And so the dialogue went on to detail the scene where Holmes and I are taken to an underground cave where that very individual is waiting for us on the end of a rickety wooden jetty. However, given that Moriarty is of course long dead, I was at a loss to explain why he would be hiding out in an underground cave. I was just about to pose this question to Miss Adler when a loud grinding noise came to my ears and the ‘Beast’ came to a sudden standstill.

“What’s happening, Miss Adler?” said I.

The young lady sighed and pulled her skirt down to a more respectable level. “Well, Doctor, since Sherl has done a bunk there’s not much point in continuing shooting today, so I’m dropping you back at the hotel.”

And with that, she slid her hand over a large red knob and gave it a sharp tug. The hatch opened slowly and I looked out to find that we were indeed back at the small pier within sight of the hotel.

Irene Adler flicked her hair back. “Go on, then, bugger off.”

“But what exactly is this, Miss Adler?” said I waving the wodge of papers.

 

Looking back, I suppose it was inevitable that those people at Ealing Studios would want to ‘get in on the action’ (I believe that is the correct phrase) with a film version of one of Sherlock Holmes’ adventures. That he had (of course) flatly refused to indulge their comedic whims and willingly take part in the movie (initially entitled: Sherlock Holmes and the Loch Ness Monster and Moriarty and a Few Other Baddies), was no surprise to me, but Miss Adler was clearly quite put out that her starring role had been cut short.

I glanced up from my diary. Holmes was puffing away at his Meerschaum pipe and had that knowing smile on his face. I gave him a querying look.

“I know what you’re thinking, Watson,” he said with a twinkle in his eye. “If it hadn’t been for my sudden departure, you might have had a new role in life as an actor.”

I pursed my lips and shook my head. “No, of course not, Holmes. It had never entered my head.” Nevertheless, as the train chuffed its weary way towards London, I couldn’t help wonder if our ‘adventures’ would ever make it to the silver screen.

Holmes nodded to himself. “Of course you know who took the role of Moriarty?”

I shook my head. “Eric Porter, perhaps?”

Holmes laughed. “No, it was that fool Rathbone.” He chuckled and gazed out of the window. “No talent. Probably end up playing some fool of a detective in one of those dreadful Hollywood farces…”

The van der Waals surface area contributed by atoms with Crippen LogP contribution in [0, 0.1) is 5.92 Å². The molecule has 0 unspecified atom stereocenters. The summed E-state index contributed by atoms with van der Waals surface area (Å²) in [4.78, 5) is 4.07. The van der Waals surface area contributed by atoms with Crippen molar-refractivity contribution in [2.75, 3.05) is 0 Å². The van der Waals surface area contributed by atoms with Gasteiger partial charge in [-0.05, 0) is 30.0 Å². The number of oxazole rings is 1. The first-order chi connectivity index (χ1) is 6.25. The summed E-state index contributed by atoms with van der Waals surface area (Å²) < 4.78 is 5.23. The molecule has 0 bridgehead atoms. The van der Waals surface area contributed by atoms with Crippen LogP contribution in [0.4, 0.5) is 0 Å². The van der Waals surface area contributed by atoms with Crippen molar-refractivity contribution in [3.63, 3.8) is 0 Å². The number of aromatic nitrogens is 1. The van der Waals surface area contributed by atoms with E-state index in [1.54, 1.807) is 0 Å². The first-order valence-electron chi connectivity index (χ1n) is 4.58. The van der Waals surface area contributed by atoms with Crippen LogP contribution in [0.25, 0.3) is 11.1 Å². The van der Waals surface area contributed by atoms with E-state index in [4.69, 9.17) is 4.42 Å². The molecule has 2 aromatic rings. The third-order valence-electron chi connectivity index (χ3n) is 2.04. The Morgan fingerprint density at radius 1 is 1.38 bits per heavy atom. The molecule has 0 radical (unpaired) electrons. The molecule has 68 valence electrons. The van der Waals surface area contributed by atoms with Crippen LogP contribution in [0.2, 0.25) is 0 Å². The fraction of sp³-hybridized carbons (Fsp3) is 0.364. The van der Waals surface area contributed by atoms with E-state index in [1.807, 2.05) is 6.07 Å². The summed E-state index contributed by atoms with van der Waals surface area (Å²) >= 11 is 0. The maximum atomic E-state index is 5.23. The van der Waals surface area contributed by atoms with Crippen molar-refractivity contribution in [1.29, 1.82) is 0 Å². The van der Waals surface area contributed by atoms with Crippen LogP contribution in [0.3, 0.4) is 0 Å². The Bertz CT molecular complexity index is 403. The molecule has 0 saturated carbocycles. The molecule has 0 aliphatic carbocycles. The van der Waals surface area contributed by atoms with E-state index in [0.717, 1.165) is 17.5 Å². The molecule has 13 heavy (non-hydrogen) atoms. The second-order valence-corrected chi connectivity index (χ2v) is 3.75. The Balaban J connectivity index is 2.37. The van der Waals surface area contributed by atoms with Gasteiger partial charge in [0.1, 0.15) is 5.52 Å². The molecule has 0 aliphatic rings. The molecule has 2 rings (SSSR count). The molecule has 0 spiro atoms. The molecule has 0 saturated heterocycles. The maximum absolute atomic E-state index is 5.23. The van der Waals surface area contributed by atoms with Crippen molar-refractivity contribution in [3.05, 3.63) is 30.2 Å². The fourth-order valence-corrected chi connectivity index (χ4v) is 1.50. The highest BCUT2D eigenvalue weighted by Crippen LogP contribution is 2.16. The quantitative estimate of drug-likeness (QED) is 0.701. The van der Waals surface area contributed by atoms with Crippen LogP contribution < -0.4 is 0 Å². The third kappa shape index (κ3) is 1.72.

Watson.

 
Leave a comment

Posted by on May 9, 2015 in Detective Fiction

 

Tags: , , ,

In the Belly of the Beast – or Not, as it Happens…

From Sherlock Holmes Esq to Doctor Watson:

Watson – I have been putting off sending this missive as I have been experiencing a rather strange emotion – a totally unfamiliar sensation – and in discussions with our friend Logan McRae, he surmised, no doubt quite correctly, that the feeling I have been noting at regular intervals, is none other than common-or-garden Guilt – tinged perhaps with a soupcon of Remorse. It is he who has convinced me that you require an apology…going against the grain, as it does, I have agreed to furnish you with an explanation for my last (no doubt “unforgivable” in your eyes) course of action, before leaving you “in the lurch” as you no doubt saw it.

I have been turning it over in my mind, and have to admit that at the time, I saw no other Solution; we were both Ms Adler’s captives In the Belly of the Beast, as you so aptly put it; the stench of hot vegetable oil was turning my stomach; the strength of Ms Adler’s perfume  (did she really say it was ‘Poison’?) was making me light-headed; your irritating nervous habits of constantly clearing your throat and drumming on the red leather upholstery were fuelling my senses of irritation and annoyance that we had been forced in to this frustrating state – all these several things were building in to a volcanic kernel of Fury at my own helplessness that I could not have ignored the compulsion any longer. To request a Toilet Break was my Way Out and I did feel something to think of you still ensconced in that Infernal – in the heat and the stench, comparatively so – Contraption, but I convinced myself that I was going for Help, and you would be free in no time…I did Not expect to have been deposited on the ground so close to the Local Constabulary’s Watering-hole.

Therefore, I trust and hope that you can see how a couple of minutes can have stretched to a couple of hours and then to a couple of days…need I go on? However, McRae has assured me that they have managed to narrow down the range of your present location to 100 miles or so…or a rough approximation….

Be strong! – Think of England! (or Scotland, if you’d rather…but perhaps this may have curbed your Nationalistic Fervour somewhat…).

Your Friend (I trust you will not be thinking of adding “Former” to that sobriquet).

SH.

 
Leave a comment

Posted by on May 2, 2015 in Detective Fiction

 

Tags: , ,

 
%d bloggers like this: